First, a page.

Why We Should Embrace Language Innovation (Steven Pinker)

This article is an excerpt from the Shortform book guide to "The Language Instinct" by Steven Pinker. Shortform has the world's best summaries and analyses of books you should be reading.

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Do you ever use the word “hangry”? Do you think you should or shouldn’t? Do you take a functional or a purist approach to language?

In The Language Instinct, experimental psychologist Steven Pinker argues that language is an innate, biological ability in humans—not just an element of human culture that gets passed from person to person. His theory explains his openness to language innovation.

Continue reading to discover why, according to Pinker, we shouldn’t be afraid to toss out arbitrary grammar conventions.

Why We Should Embrace Language Innovation

Pinker advocates for language innovation. This requires a functional, rather than a purist, approach to language and grammar. He argues that, if a new slang term or speech pattern helps people communicate nuanced ideas, then it enhances language rather than diminishes it.

Pinker uses his innatist theory of language to explain why people should generally be open to changing language conventions. Pinker contends that language evolved in humans because of its usefulness for social cohesion and cooperation. Therefore, if the purpose of language is to help people communicate ideas clearly, then people will naturally make modifications to language in pursuit of the goal. This more functional approach to language is considered “descriptive” as opposed to the “prescriptive” approach, which focuses on defining rules for how language should be used.

For example, the word “hangry,” a relatively recent addition to dictionaries, concisely conveys the idea of being angry or irritable as a result of hunger. The word has one consistent and commonly understood meaning, and it communicates an idea that people couldn’t previously express in a single word. According to the descriptive school of thought, it’s a valuable term, but according to the prescriptive approach, it’s improper English. 

Pinker points out that, when people complain about bad grammar or how the younger generation is ruining a language with their slang, they’re ignoring the fact that all language conventions (everything outside of the universal grammar) are completely arbitrary, and innovations are likely to enhance a language. Therefore, Pinker asserts that people shouldn’t jump to negative conclusions about the intelligence or linguistic competence of anyone who speaks a different dialect or makes up new words.

(Shortform note: Like Pinker, lexicographers who decide on what words get added to the dictionary have a descriptive approach to language. Dictionaries add up to 1,000 new words per year, and the definitions are based on how the words are commonly used. Lexicographers generally add a word to official dictionaries if it’s used by a lot of people, it’s used in a fairly consistent way, it’s likely to remain in common usage for a while, and it’s useful for the general public. These criteria, which emphasize functionality, support Pinker’s idea that creative language enhances communication.)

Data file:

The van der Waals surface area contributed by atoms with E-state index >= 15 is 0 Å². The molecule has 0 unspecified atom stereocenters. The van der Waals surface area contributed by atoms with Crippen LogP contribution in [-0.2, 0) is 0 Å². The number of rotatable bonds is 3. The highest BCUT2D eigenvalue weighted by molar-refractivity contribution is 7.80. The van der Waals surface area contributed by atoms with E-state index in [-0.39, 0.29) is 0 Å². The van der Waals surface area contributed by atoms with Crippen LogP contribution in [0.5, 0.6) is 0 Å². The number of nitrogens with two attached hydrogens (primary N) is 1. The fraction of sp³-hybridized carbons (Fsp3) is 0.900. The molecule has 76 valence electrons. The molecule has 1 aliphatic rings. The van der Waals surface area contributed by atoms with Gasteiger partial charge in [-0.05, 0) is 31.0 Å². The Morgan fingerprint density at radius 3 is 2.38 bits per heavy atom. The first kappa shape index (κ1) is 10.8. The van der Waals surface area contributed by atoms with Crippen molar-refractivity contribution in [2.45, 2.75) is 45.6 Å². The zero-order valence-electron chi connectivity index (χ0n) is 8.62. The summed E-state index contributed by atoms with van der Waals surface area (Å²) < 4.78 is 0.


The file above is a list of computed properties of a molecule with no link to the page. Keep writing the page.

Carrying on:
Exercise: Embrace Language Innovation

Pinker takes a functional approach to language, arguing that its purpose is to help people communicate ideas clearly, and people naturally modify the language to communicate better. Therefore, we should be open to new language conventions. Use these exercises to explore the potential benefits of adapting to new modes of language.

  • Write down a few recently invented words or slang terms that you use regularly but that aren’t considered suitable for academic or more formal writing. For example, “YOLO,” “situationship,” or expressions like “That movie gave me all the feels,” and “My dog has the zoomies.”
  • For the words and phrases you listed above, write down why they might have integrated into your vocabulary. Do the terms provide a faster way of communicating an idea, or do they communicate something that other words don’t? Was it something that other people started saying, so you adapted accordingly?
  • If you were to create a new word or expression and use it in a casual conversation, how would other people react? How would they interpret a word or phrase they’re encountering for the first time? 
  • If there are any new popular words or phrases that you haven’t adopted yet, reflect on why you might feel resistant to them. Has this guide changed how you feel about embracing recently invented words or phrases? Why or why not?
Why We Should Embrace Language Innovation (Steven Pinker)

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Like what you just read? Read the rest of the world's best book summary and analysis of Steven Pinker's "The Language Instinct" at Shortform.

Here's what you'll find in our full The Language Instinct summary:

  • How language is an innate ability—not an element of culture
  • A look at unique qualities of human language
  • How slang enhances a language, rather than diminishing it

Elizabeth Whitworth

Elizabeth has a lifelong love of books. She devours nonfiction, especially in the areas of history, theology, and philosophy. A switch to audiobooks has kindled her enjoyment of well-narrated fiction, particularly Victorian and early 20th-century works. She appreciates idea-driven books—and a classic murder mystery now and then. Elizabeth has a blog and is writing a book about the beginning and the end of suffering.

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